When the masculine robber in the convenience store shouts "F*CK ME!, F*CK ME!, F*CK ME!" at masculine RoboCop, it challenges the cyborg's heterosexual masculine programming, this offends the metal cop which causes him to bend the barrel of said robber's gun, this is to emasculate the robber as the gun was a representation of the robber's manhood.

    RoboCop doesn't carry handcuffs due to the fact he never actually arrests criminals, because of his violent and toxic masculine mindset he shoots, stabs and punches them to death even for the most harmless offences like dropping litter.

    RoboCop's phallic data spike was intentionally designed to extend from his hand rather than his groin area as it would make his colleagues uncomfortable if he were to enter information into a computer from his lower region or use it as a stabbing weapon. (bear in mind a data cable would be inconvenient as it could become easily tangled or snagged in a dangerous situation)

    When Emile's skin is melted by the toxic waste, his masculine friend (Leon) hears his cries for help but pushes him away due to toxic masculinity.

  22. Very interesting and engrossing interpretation. Didn't realize there was yet another layer to Robocop. Thank you.

  23. Some valid points….but I think you go a little too deep into some of the scenes and see something that's not really there…

  24. Hello
    You bring up alot of vaild points in your video , however I have one problem with the Lewis as you say "knowing her partner", this doesnt sit well with me seeing how there were only partners for like a day. Other then that ….. nice video

  25. RoboCop is about losing Humanity, not gaining Womanity. Being a Woman isn't less. And that's all you're insinuating with this vapid review. Such an insult to Transwomen. Please, stay in Filmschool and learn to see the actual narrative right front of you before going off on tangents.

  26. Murphy is looking for the thing that was taken away from him, his humanity. What he lacks as a brutal killing machine is gentle kindness, he find this depicted by the women in his life.

  27. The best part of this AWESOME movie is Kurtwood Smith! He stole every scene. Kudos to Rob Bottin's badass design! Dead or alive, you'll dig this flick.

  28. The trans theme seems like a stretch to me, but if one of my favourite movies of all time is even deeper than I thought, and more people can enjoy it on another level, that is awesome. I mean, I don't think I ever noticed that boardroom scene is one continuous take.

  29. I think that you need to go deeper, the writings of John Zerzan critiquing post modernism and its welcoming of the cyborg future. Please explore these and also the overall techno fetishism (technophilia, an infantile disorder by Bob Black is also a decent treatise). Add to this the concept of poor white women getting their eggs removed in a painful process combined with a gay husband's sperm, placed in a third world woman's uterus, not much fun involved there either I imagine. Nothing against gay people having children, but there are human children in abusive situations that need loving people. But the old man has the money, all of these things can be bought.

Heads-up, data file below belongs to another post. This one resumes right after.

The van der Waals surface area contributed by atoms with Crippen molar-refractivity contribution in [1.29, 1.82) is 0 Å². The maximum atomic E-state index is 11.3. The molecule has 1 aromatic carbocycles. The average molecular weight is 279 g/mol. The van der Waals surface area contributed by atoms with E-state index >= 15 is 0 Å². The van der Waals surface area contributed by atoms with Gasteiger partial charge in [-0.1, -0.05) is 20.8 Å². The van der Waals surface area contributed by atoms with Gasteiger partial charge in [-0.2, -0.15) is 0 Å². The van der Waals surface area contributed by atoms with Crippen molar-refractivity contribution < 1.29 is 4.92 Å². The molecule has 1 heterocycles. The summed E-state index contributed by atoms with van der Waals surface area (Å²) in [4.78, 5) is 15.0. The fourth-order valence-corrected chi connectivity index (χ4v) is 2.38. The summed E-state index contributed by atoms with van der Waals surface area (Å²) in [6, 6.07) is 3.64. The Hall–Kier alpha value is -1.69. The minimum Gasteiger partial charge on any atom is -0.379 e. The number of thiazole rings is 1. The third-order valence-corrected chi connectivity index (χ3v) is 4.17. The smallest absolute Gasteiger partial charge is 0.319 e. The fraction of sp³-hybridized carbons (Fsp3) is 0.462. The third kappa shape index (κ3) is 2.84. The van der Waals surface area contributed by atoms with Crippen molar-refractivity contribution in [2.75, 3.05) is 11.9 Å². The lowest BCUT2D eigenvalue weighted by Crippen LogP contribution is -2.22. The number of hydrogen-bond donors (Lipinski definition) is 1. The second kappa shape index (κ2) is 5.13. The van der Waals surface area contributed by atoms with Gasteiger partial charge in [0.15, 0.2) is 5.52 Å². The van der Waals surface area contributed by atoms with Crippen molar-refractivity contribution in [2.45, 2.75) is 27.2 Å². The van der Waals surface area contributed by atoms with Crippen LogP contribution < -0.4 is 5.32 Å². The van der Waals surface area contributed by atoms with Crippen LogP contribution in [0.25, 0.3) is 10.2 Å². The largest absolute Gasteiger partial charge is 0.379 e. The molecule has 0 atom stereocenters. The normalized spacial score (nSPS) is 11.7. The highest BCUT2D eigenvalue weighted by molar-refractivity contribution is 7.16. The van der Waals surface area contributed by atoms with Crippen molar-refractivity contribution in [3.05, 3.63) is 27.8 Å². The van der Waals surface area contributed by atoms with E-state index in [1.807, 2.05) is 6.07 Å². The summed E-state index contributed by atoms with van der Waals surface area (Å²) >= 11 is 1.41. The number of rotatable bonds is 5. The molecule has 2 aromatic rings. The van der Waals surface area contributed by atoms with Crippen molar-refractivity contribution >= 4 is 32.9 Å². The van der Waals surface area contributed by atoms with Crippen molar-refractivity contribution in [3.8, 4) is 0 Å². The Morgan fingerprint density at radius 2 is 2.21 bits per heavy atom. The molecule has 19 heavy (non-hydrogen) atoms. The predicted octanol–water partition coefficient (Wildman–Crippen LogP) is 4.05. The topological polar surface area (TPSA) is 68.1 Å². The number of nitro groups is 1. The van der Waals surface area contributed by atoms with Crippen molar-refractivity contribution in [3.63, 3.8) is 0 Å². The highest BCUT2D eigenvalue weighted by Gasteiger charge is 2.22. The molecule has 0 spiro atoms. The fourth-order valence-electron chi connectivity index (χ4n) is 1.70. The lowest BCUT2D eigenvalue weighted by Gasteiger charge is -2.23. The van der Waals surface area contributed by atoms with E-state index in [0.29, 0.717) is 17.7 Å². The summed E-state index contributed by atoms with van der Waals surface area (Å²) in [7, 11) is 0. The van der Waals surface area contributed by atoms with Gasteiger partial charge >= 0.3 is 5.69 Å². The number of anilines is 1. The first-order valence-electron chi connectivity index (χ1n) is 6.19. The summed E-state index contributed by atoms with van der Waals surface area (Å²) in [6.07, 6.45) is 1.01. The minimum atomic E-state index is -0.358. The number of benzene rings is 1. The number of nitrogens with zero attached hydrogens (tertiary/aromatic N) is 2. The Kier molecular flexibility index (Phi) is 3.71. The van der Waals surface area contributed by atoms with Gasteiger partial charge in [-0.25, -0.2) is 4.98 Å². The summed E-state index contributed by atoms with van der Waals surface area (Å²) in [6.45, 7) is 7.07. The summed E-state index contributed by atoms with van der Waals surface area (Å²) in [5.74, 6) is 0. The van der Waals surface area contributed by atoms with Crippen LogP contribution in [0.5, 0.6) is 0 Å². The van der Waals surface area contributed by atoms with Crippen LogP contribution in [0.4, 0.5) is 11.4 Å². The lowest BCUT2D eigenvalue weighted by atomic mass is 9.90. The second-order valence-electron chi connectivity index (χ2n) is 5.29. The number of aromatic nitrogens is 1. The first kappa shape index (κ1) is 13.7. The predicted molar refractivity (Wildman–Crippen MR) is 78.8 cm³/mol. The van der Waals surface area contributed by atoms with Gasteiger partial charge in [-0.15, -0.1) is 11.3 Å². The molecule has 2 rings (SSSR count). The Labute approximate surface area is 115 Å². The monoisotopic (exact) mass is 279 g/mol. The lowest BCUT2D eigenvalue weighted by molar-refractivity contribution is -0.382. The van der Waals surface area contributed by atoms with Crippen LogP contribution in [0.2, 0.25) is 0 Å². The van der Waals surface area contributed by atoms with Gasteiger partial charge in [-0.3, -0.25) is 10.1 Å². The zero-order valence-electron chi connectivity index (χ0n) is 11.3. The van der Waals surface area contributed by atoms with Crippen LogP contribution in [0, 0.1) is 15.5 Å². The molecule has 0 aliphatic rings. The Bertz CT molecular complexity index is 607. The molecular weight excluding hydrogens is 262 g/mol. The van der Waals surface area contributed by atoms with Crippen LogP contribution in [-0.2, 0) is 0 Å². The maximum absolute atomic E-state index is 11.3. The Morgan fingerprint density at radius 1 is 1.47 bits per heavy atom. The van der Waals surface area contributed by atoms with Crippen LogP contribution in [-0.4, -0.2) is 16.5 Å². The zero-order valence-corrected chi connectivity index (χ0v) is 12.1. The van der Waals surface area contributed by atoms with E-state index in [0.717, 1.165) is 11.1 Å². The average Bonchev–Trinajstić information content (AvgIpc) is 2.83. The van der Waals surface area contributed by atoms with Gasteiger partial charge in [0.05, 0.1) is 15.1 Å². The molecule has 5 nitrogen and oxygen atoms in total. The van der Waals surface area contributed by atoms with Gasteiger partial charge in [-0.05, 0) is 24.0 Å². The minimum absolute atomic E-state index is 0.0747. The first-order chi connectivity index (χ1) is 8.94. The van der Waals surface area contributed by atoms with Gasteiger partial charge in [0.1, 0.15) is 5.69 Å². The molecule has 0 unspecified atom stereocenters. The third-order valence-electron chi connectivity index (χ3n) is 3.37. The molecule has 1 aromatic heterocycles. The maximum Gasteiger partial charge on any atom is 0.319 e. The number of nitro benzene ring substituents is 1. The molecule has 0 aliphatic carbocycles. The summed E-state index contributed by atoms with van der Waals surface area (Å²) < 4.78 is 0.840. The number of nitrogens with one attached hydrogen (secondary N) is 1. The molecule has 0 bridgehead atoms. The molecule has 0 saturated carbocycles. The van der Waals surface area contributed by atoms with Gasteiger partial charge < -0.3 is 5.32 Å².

Now the technology of transgenderism, children being put on hormone suppression drugs when they might need them for their entire lives will give handsome profit to the pharmaceutical industry. Ongoing counseling gives money to the professional class of psychological doctors. I'm not saying that I have all of the answers. I am asking that we collectively as a society should debate these issues. That we not just assume that better living is always through technology. So yes this film hints at the very near future and allows the viewer to ask, "Do I really want a 6000SUX?"

  30. This video is an example how people can find whatever meaning they want to in film if they look hard enough. Even if it is completely wrong.

  31. I agree with your take on feminism in this movie, but your take on James Cameron's movies is just dead wrong.

  32. Fascinating analysis. The talk of duality reminded me of the "Robocop is a Symemtrical Film" article that lays out a really interesting fact about the film's overall structure. It certainly helps to buttress this particular reading.

  33. So goooooood until the trans approach, those arguments trying to be valid just "a fortitori" or "a casualitas".

  34. I'm not sure if Robocop would really descend into that abyss of transsexual Murphy. But I do agree that he's trying hard to fill up to the clown-size shoes society expects him to wear. You can even see Murphy being a slender type guy like John Dorian from Scrubs is not the typical white male. He's the try hard wanna in a workplace full of jock type masculine type of collegues. Even Lewis seems to be more of a tough kinda guy than Murphy. And from the second movie I remember the transformation into a machine cop only worked with Murphy, maybe because it gave him what he needed to be to be this role model.

    Usually it gets deeper than that. When i was 13 years old my father collapsed on the stairs of the Cologne cathedral and was revived by paramedics. Before he realized what actually happend there was no time to comprehend he had heart surgery and received 5 coronary bypasses. Until his death in 2012 he felt violated by what has been done to him, although the procedure saved his life and gave him another 17 years to live.